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BLOG: 'Analysis paralysis' slowing down cloud adoption

Nancy Gohring | June 25, 2013
The confusion and information overload in the cloud market might be causing a bit of a growth stall.

 Do you have analysis paralysis? How about technical indigestion?

During yesterday's Reuters cloud panel discussion, executives talked about confusion and information overload in the cloud market that might be causing a bit of a growth stall, as businesses try to figure out their next moves. I agree, if only based on a couple emails I've gotten lately from IT admins struggling to suss out which vendor to go with given the rapid pace of change in the market.

It was John Engates, Rackspace's CTO, who dubbed it "analysis paralysis." Businesses are struggling to build their cloud strategies, including which vendor to choose and how to get started. "Things are in such a state of change right now I don't think they can feel confident they've made the right decision at any point," he said. "Every day there's so much change coming at them. It's happening at a lot of large enterprises, they don't know who to partner with."

That aptly characterizes the sense I got from an email exchange I had with an advisor who works for the federal government and is trying to choose a platform-as-a-service provider. He said he was expecting to find more and stronger competition and sounded a bit concerned about going with relatively unknown startups. He wasn't finding much help from the analyst firms either, in terms of up-to-date reports offering guidance.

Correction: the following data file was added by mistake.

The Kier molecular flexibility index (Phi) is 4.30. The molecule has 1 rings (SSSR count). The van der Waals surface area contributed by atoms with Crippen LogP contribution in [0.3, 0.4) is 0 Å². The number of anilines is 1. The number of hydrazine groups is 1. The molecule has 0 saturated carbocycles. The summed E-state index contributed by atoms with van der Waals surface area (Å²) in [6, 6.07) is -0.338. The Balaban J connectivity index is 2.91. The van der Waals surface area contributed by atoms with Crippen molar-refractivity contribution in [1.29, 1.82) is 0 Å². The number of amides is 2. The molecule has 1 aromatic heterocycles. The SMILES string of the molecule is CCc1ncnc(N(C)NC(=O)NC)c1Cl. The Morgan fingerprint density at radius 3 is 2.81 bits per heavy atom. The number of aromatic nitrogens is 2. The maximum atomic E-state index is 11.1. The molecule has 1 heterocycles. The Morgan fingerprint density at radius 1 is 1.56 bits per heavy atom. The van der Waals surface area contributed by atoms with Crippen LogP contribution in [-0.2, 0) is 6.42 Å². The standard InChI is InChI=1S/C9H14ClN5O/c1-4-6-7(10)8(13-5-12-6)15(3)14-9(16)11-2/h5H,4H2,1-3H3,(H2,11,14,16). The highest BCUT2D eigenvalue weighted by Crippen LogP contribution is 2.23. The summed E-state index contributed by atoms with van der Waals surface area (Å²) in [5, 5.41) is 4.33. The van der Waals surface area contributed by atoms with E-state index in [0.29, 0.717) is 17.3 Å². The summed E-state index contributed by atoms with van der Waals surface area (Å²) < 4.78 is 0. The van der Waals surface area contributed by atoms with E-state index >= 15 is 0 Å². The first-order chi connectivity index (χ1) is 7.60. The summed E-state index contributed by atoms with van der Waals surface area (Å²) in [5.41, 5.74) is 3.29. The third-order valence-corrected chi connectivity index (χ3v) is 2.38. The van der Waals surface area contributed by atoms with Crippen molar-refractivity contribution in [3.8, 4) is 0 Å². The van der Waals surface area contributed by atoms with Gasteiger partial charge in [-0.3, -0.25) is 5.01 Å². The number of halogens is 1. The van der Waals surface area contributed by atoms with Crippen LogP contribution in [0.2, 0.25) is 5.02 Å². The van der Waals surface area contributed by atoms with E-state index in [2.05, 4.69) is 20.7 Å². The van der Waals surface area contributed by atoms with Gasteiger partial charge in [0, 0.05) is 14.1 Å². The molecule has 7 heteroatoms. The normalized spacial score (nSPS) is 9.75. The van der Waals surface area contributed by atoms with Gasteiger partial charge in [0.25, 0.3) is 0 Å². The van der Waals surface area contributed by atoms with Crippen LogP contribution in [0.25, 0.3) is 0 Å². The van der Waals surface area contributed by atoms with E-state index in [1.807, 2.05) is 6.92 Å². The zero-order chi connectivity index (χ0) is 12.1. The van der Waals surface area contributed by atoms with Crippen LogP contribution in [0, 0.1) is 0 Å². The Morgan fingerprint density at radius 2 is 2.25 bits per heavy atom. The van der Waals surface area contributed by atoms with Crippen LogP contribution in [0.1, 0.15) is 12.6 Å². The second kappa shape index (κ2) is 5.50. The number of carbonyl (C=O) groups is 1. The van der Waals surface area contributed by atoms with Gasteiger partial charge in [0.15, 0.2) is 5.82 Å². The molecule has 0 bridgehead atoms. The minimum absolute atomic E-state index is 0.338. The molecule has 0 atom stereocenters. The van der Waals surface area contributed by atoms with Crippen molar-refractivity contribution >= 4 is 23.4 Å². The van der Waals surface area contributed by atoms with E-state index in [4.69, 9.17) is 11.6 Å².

Adrian Cockcroft, who runs all things cloud for Netflix, called it "technical indigestion." His group is releasing an open source project a week - including new monitoring tools that came out this week. "We're driving a lot of innovation but we're giving people indigestion. There's only so many blog posts you can read in a day," he said.

Adding to the confusion is "legacy vendor inertia," said Terry Wise, head of global partner ecosystem for Amazon Web Services "There are the old guard vendors with high-margin business models they're anxious to protect," he said. They are adopting various strategies to try to slow down the adoption of cloud computing, he said.

What do you think? Are things moving so fast that it's hard to make a decision when it comes to adopting cloud services?


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